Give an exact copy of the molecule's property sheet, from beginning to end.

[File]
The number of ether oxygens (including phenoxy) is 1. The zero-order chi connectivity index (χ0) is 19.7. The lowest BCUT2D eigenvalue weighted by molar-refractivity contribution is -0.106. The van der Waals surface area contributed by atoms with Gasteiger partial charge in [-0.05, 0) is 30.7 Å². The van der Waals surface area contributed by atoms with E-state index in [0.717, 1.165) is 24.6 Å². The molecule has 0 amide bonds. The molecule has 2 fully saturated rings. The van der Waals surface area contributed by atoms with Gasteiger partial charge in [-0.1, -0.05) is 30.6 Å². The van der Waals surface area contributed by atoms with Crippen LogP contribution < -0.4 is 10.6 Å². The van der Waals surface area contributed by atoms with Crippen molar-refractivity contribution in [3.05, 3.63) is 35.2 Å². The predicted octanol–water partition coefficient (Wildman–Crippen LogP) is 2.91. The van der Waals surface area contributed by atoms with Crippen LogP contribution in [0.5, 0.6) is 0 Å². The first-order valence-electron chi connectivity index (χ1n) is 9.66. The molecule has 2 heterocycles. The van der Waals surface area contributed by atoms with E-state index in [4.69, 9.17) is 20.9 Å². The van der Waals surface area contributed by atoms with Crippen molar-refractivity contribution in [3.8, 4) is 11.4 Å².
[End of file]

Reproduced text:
The number of ether oxygens (including phenoxy) is 1. The zero-order chi connectivity index (χ0) is 19.7. The lowest BCUT2D eigenvalue weighted by molar-refractivity contribution is -0.106. The van der Waals surface area contributed by atoms with Gasteiger partial charge in [-0.05, 0) is 30.7 Å². The van der Waals surface area contributed by atoms with E-state index in [0.717, 1.165) is 24.6 Å². The molecule has 0 amide bonds. The molecule has 2 fully saturated rings. The van der Waals surface area contributed by atoms with Gasteiger partial charge in [-0.1, -0.05) is 30.6 Å². The van der Waals surface area contributed by atoms with Crippen LogP contribution < -0.4 is 10.6 Å². The van der Waals surface area contributed by atoms with Crippen molar-refractivity contribution in [3.05, 3.63) is 35.2 Å². The predicted octanol–water partition coefficient (Wildman–Crippen LogP) is 2.91. The van der Waals surface area contributed by atoms with Crippen LogP contribution in [0.5, 0.6) is 0 Å². The first-order valence-electron chi connectivity index (χ1n) is 9.66. The molecule has 2 heterocycles. The van der Waals surface area contributed by atoms with E-state index in [4.69, 9.17) is 20.9 Å². The van der Waals surface area contributed by atoms with Crippen molar-refractivity contribution in [3.8, 4) is 11.4 Å².